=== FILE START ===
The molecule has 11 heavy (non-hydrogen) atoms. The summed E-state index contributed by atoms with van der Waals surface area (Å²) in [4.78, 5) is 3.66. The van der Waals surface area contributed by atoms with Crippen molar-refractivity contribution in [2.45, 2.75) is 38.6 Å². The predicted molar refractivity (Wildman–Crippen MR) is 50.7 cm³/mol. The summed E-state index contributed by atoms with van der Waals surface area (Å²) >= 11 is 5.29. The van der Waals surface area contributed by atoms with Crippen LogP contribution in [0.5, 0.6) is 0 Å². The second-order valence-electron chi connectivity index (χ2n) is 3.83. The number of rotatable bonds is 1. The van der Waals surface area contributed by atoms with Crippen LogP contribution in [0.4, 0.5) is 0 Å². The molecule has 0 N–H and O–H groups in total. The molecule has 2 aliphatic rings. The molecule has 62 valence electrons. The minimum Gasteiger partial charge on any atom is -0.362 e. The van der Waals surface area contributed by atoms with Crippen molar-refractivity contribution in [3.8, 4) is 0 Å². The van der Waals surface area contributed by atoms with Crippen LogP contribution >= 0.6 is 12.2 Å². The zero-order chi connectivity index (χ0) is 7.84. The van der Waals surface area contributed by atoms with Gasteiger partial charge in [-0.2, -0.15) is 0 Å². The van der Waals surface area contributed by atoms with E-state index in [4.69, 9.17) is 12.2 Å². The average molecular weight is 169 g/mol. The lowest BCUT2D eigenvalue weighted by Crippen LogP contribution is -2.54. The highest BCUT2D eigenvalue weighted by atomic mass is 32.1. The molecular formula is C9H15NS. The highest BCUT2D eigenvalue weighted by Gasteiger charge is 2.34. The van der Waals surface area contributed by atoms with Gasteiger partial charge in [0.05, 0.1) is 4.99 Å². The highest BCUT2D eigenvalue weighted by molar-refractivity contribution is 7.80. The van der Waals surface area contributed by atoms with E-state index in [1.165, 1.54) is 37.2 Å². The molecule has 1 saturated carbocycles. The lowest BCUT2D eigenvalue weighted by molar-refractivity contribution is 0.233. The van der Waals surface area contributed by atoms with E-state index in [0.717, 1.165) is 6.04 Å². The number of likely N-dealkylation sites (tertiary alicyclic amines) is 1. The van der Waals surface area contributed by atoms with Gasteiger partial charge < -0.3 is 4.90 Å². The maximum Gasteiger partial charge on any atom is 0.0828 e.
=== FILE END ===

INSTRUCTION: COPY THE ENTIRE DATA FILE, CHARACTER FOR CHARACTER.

The molecule has 11 heavy (non-hydrogen) atoms. The summed E-state index contributed by atoms with van der Waals surface area (Å²) in [4.78, 5) is 3.66. The van der Waals surface area contributed by atoms with Crippen molar-refractivity contribution in [2.45, 2.75) is 38.6 Å². The predicted molar refractivity (Wildman–Crippen MR) is 50.7 cm³/mol. The summed E-state index contributed by atoms with van der Waals surface area (Å²) >= 11 is 5.29. The van der Waals surface area contributed by atoms with Crippen LogP contribution in [0.5, 0.6) is 0 Å². The second-order valence-electron chi connectivity index (χ2n) is 3.83. The number of rotatable bonds is 1. The van der Waals surface area contributed by atoms with Crippen LogP contribution in [0.4, 0.5) is 0 Å². The molecule has 0 N–H and O–H groups in total. The molecule has 2 aliphatic rings. The molecule has 62 valence electrons. The minimum Gasteiger partial charge on any atom is -0.362 e. The van der Waals surface area contributed by atoms with Crippen molar-refractivity contribution in [3.8, 4) is 0 Å². The van der Waals surface area contributed by atoms with Crippen LogP contribution >= 0.6 is 12.2 Å². The zero-order chi connectivity index (χ0) is 7.84. The van der Waals surface area contributed by atoms with Gasteiger partial charge in [-0.2, -0.15) is 0 Å². The van der Waals surface area contributed by atoms with E-state index in [4.69, 9.17) is 12.2 Å². The average molecular weight is 169 g/mol. The lowest BCUT2D eigenvalue weighted by Crippen LogP contribution is -2.54. The highest BCUT2D eigenvalue weighted by atomic mass is 32.1. The molecular formula is C9H15NS. The highest BCUT2D eigenvalue weighted by Gasteiger charge is 2.34. The van der Waals surface area contributed by atoms with Gasteiger partial charge in [0.05, 0.1) is 4.99 Å². The highest BCUT2D eigenvalue weighted by molar-refractivity contribution is 7.80. The van der Waals surface area contributed by atoms with E-state index in [1.165, 1.54) is 37.2 Å². The molecule has 1 saturated carbocycles. The lowest BCUT2D eigenvalue weighted by molar-refractivity contribution is 0.233. The van der Waals surface area contributed by atoms with E-state index in [0.717, 1.165) is 6.04 Å². The number of likely N-dealkylation sites (tertiary alicyclic amines) is 1. The van der Waals surface area contributed by atoms with Gasteiger partial charge < -0.3 is 4.90 Å². The maximum Gasteiger partial charge on any atom is 0.0828 e.